Heroes can now save Pauline from Donkey Kong’s grasp by playing a giant-sized version of the original 1981 game at the Strong National Museum of Play in Rochester, New York.
The game is playable in a nearly 20-foot tall arcade cabinet that Shane Rhinewald, the senior director of public relations for the museum, called “big enough for Kong himself.” The museum is touting the installation as the world’s largest playable Donkey Kong arcade game.
The game has been recreated at its massive scale with input from Nintendo America, as part of a 90,000-square-foot expansion at the museum known for its highly interactive exhibits geared toward the exploration of play.
“Given Donkey Kong’s immense size and its huge impact on the history of arcade games, it lends itself perfectly to this whimsical format,” Rhinewald told Artnet News. “It’s been fun to see kids and adults alike stand beneath the towering game and smile at the uniqueness of it.”
To play the game, visitors stand beneath the screen and use a regular-sized joystick set on a pedestal on a recreated cabinet. The arcade cabinet has been suspended in the middle of the platform between the first and second floors, apparently so that the joysticks can be reached by human arms.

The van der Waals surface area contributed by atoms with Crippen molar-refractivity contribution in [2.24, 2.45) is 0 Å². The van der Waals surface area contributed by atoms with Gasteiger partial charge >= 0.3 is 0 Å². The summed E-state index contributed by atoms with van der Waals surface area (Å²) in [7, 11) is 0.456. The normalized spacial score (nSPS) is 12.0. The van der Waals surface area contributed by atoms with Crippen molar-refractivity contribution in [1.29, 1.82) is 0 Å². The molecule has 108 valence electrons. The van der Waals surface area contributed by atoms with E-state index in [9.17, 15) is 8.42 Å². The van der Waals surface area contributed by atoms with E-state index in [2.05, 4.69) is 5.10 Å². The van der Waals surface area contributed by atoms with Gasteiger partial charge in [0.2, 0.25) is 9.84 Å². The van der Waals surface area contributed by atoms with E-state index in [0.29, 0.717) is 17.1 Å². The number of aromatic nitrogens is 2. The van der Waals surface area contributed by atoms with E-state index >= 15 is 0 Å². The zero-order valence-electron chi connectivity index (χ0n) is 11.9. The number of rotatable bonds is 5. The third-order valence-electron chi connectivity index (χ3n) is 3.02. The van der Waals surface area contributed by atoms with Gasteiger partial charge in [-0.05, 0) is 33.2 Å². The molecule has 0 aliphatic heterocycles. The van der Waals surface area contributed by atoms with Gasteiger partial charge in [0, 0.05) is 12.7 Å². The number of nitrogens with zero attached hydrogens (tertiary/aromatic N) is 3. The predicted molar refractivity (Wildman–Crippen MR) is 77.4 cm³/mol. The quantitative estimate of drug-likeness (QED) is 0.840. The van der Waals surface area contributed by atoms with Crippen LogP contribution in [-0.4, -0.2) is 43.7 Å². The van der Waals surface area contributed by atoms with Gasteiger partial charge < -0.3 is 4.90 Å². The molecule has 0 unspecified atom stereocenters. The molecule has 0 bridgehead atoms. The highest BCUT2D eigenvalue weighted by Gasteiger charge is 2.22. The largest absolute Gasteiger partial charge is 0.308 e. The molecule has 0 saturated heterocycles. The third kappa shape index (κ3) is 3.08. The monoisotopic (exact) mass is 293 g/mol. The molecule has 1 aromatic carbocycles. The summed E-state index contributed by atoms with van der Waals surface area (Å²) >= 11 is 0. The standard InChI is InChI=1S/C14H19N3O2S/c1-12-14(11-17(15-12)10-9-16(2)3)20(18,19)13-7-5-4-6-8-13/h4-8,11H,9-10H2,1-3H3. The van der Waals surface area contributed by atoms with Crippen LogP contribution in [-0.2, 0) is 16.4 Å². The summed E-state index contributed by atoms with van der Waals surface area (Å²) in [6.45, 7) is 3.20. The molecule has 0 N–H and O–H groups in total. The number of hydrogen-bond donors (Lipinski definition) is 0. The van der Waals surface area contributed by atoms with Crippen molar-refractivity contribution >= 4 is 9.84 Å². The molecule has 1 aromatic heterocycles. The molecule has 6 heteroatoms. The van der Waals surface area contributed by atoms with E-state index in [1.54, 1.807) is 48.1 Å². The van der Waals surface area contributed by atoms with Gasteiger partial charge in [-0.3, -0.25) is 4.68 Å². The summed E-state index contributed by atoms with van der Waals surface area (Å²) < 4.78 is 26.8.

While the arcade cabinet retains the original gameplay, wherein the main character Jumpman is tasked with rescuing a damsel in distress, Rhinewald conceded “some added intensity,” especially since the game’s flying barrels now look life-sized.
“The giant Donkey Kong works from an original motherboard, just scaled up 370%,” Rhinewald said. “The museum’s digital curator and arcade technician used a series of adapters and scalers to ensure that the game itself plays exactly like the original.”
Rhinewald said the idea for creating the giant video game popped up early in the expansion process for the museum. “The team settled on Donkey Kong to get the supersized treatment because it’s one of the most iconic and recognizable arcade games,” he said.
The Strong’s expansion, which opened June 30, includes a new World Video Game Hall of Fame, as well as a 24,000-square-foot exhibition called “ESL Digital Worlds: High Score” dedicated to the history and artistry of electronic games from mainframe computers to today’s modern consoles.
Other additions include a 17,000-square-foot exhibition called “Hasbro Game Place” that features larger-than-life landscapes inspired by classic board games—from an 18-foot, fire-breathing dragon from Dungeons & Dragons to Candy Land’s Forest of Candy Canes. More game makers are represented in the museum’s “Game Time!” exhibition on the history of board games and puzzles.
“The Strong’s expansion emphasizes the importance of electronic games on how we all learn and play—but the museum is much more than electronic games,” Rhinewald said. “It explores all facets and types of play.”
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